When new coronavirus began to spread in our country, first thing I thought about was my children. One is in elementary school, other is in kindergarten. Children are less resilient than adults because their bodies are immature. Here's what we know so far - what parents need to keep in mind when it comes to keeping their children healthy.There is no evidence that children are more susceptible to virus.
First, an important note: a lot is unclear.
"We don't know why children aren't in news," epidemiologist and professor of pediatrics explained. "The news we get is filtered, we only know what we hear."
Children are often infected with respiratory viruses. Experts say that a healthy child often goes to school or kindergarten. There are up to 10 of them in a season - partly because they're with a lot of other kids, and partly because they tend to relax a bit, like not allowing themselves to do things like wash their hands or wash their hands. Or don't sneeze at a friend. Also, their little immune system is still developing.
However, there is currently no evidence that children are more likely than adults to become infected with this particular coronavirus, CDC said. The agency stressed that most of confirmed cases in China are adults. Also worth noting: The largest study we've done so far on outbreak of coronavirus, known as COVID-19, looked at over 44,000 cases in China and found no deaths among children under age of nine.Indeed, there is some evidence that children have milder symptoms.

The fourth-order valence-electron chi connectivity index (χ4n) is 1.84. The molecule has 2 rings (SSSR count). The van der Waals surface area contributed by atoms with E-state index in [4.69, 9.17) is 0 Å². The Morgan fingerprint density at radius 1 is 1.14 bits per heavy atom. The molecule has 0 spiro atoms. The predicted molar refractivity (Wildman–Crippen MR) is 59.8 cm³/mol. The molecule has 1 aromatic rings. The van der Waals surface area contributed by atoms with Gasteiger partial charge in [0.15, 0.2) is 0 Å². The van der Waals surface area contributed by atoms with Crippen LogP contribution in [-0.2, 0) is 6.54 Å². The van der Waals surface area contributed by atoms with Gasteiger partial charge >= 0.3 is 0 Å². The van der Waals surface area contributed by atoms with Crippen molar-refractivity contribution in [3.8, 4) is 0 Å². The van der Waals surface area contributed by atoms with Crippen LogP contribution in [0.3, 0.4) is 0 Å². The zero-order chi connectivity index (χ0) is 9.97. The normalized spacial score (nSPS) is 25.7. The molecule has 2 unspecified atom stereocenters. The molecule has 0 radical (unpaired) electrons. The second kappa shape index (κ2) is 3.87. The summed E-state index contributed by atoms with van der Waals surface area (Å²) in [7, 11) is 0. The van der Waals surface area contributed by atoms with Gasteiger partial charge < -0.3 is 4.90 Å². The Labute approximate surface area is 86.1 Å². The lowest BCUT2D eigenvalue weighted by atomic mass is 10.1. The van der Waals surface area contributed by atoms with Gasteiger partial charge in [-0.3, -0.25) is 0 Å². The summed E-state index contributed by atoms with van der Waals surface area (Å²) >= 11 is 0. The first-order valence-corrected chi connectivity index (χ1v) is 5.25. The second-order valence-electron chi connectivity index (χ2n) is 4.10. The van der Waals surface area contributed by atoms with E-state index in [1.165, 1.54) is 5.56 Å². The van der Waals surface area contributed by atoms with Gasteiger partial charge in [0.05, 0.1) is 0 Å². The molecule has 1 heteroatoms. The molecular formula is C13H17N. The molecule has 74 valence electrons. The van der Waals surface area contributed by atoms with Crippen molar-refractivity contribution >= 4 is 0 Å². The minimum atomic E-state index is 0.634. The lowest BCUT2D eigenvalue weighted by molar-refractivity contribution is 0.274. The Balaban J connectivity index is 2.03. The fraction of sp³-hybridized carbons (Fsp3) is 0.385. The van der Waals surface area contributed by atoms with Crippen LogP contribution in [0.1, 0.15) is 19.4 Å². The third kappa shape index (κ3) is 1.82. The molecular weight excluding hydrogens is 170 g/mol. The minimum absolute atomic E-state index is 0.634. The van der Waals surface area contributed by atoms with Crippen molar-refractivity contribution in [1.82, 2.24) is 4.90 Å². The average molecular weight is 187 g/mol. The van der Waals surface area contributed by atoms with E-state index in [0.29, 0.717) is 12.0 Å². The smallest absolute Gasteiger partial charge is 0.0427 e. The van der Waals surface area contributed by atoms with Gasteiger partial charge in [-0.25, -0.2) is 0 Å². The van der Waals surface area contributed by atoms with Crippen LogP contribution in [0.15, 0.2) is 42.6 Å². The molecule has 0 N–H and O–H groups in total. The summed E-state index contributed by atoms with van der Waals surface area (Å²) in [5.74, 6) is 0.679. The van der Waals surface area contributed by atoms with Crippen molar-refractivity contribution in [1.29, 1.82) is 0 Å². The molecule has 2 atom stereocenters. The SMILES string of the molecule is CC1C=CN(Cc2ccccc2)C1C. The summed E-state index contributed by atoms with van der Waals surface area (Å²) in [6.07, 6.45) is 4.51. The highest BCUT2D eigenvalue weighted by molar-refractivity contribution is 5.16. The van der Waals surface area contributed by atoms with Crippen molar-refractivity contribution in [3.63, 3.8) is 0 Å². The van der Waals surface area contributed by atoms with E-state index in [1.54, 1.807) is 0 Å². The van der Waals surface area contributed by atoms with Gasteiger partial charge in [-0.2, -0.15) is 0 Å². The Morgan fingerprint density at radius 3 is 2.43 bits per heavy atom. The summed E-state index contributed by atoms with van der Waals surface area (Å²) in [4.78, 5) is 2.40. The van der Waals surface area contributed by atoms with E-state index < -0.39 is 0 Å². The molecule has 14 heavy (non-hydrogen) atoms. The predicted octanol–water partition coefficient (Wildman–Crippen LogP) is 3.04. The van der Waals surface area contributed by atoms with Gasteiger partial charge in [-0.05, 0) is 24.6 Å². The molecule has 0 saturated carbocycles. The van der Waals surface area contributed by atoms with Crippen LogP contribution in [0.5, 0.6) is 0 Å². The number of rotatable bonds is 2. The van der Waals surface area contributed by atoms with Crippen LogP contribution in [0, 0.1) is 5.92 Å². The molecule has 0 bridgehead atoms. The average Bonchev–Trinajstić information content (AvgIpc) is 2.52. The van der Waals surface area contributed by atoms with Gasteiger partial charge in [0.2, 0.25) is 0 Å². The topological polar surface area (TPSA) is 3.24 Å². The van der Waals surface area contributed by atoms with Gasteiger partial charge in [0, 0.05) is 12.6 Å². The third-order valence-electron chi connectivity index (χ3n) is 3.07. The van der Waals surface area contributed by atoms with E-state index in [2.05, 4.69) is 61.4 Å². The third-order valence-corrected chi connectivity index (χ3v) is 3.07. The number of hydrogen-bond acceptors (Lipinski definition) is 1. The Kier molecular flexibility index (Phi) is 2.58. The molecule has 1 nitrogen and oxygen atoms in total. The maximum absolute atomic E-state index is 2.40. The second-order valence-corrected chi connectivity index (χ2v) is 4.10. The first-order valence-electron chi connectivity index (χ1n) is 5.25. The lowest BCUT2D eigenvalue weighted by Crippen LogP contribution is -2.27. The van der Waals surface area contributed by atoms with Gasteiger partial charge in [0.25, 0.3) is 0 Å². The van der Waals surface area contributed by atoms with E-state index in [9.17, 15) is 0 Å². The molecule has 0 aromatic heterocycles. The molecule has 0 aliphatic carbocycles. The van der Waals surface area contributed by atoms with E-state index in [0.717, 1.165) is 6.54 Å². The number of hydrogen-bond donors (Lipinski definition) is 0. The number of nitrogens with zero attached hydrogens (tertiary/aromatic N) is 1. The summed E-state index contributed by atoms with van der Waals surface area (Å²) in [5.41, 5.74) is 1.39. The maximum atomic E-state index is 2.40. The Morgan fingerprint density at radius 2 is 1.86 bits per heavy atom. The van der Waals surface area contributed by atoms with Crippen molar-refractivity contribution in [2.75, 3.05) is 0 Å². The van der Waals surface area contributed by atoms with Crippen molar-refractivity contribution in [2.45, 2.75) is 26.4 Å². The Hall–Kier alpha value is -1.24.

The limited information we have on children affected by virus suggests that children with confirmed cases had relatively mild symptoms of a runny nose, fever, cough and some gastrointestinal problems.
Although serious complications (eg, acute respiratory distress syndrome, septic shock) have been reported, CDC "appears to be rare" children with underlying medical conditions may be at higher risk for more severe symptoms.
It is not clear why healthy children may respond more mildly to virus than adults.
Some experts said, "Children are good because most of them are healthy, so that may be one of reasons why they show mild symptoms."
There have been examples of viral outbreaks in past in which children generally fared better than adults, including 1918 flu outbreak. Young people may have a strong immune response to virus. But children's developing immune systems may actually benefit them, though it's still too early to tell if something similar will happen with COVID-19.Parents can do their homework.
Maintaining your child's immunization status, firstly because influenza poses a much greater threat to children than coronavirus, and secondly, it can help your child stay healthy in general, which can help him fight COVID-19 if that's case.
Now is the time to make sure that children do not attend school or kindergarten if they are sick. Talk to your pediatrician if you have any concerns about travel.
Therefore, main advice of experts is to wash your hands often - at least 20 seconds.
Having said that, I recently saw my kid get into a big fight with one of his buddies (kids frolic), so it's hard to stop kids from spreading germs back and forth. In a way, you can't do anything about it.